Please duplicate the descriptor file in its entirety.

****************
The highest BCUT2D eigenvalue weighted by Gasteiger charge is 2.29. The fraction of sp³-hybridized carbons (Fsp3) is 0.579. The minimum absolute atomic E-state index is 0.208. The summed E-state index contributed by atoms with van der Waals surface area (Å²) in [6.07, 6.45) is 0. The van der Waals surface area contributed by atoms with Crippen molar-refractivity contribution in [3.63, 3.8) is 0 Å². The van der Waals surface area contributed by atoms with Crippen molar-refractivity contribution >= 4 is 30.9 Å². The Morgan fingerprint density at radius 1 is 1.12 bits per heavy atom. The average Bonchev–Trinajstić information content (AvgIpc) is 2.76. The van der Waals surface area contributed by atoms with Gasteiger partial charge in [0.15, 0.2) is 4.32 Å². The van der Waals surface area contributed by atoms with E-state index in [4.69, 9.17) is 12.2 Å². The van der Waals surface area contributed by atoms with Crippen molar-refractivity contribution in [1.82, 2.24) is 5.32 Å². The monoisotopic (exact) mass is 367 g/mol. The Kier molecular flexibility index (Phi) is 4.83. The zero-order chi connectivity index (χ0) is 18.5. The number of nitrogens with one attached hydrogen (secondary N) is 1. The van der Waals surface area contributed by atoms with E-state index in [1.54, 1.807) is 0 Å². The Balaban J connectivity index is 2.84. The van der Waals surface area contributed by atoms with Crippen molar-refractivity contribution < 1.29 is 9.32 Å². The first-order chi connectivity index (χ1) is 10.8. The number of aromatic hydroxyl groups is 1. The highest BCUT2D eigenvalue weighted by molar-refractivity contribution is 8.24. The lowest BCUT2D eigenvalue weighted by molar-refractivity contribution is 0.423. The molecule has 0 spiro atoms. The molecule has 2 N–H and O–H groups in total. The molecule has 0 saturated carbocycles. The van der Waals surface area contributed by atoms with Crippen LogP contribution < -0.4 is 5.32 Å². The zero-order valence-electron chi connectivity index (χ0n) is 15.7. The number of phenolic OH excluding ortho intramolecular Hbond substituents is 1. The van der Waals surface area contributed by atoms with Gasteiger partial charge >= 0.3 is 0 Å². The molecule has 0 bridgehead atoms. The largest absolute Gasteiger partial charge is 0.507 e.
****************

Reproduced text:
The highest BCUT2D eigenvalue weighted by Gasteiger charge is 2.29. The fraction of sp³-hybridized carbons (Fsp3) is 0.579. The minimum absolute atomic E-state index is 0.208. The summed E-state index contributed by atoms with van der Waals surface area (Å²) in [6.07, 6.45) is 0. The van der Waals surface area contributed by atoms with Crippen molar-refractivity contribution in [3.63, 3.8) is 0 Å². The van der Waals surface area contributed by atoms with Crippen molar-refractivity contribution >= 4 is 30.9 Å². The Morgan fingerprint density at radius 1 is 1.12 bits per heavy atom. The average Bonchev–Trinajstić information content (AvgIpc) is 2.76. The van der Waals surface area contributed by atoms with Gasteiger partial charge in [0.15, 0.2) is 4.32 Å². The van der Waals surface area contributed by atoms with E-state index in [4.69, 9.17) is 12.2 Å². The van der Waals surface area contributed by atoms with Crippen molar-refractivity contribution in [1.82, 2.24) is 5.32 Å². The monoisotopic (exact) mass is 367 g/mol. The Kier molecular flexibility index (Phi) is 4.83. The zero-order chi connectivity index (χ0) is 18.5. The number of nitrogens with one attached hydrogen (secondary N) is 1. The van der Waals surface area contributed by atoms with E-state index in [1.54, 1.807) is 0 Å². The Balaban J connectivity index is 2.84. The van der Waals surface area contributed by atoms with Crippen molar-refractivity contribution < 1.29 is 9.32 Å². The first-order chi connectivity index (χ1) is 10.8. The number of aromatic hydroxyl groups is 1. The highest BCUT2D eigenvalue weighted by molar-refractivity contribution is 8.24. The lowest BCUT2D eigenvalue weighted by molar-refractivity contribution is 0.423. The molecule has 0 spiro atoms. The molecule has 2 N–H and O–H groups in total. The molecule has 0 saturated carbocycles. The van der Waals surface area contributed by atoms with Crippen LogP contribution < -0.4 is 5.32 Å². The zero-order valence-electron chi connectivity index (χ0n) is 15.7. The number of phenolic OH excluding ortho intramolecular Hbond substituents is 1. The van der Waals surface area contributed by atoms with Gasteiger partial charge >= 0.3 is 0 Å². The molecule has 0 bridgehead atoms. The largest absolute Gasteiger partial charge is 0.507 e.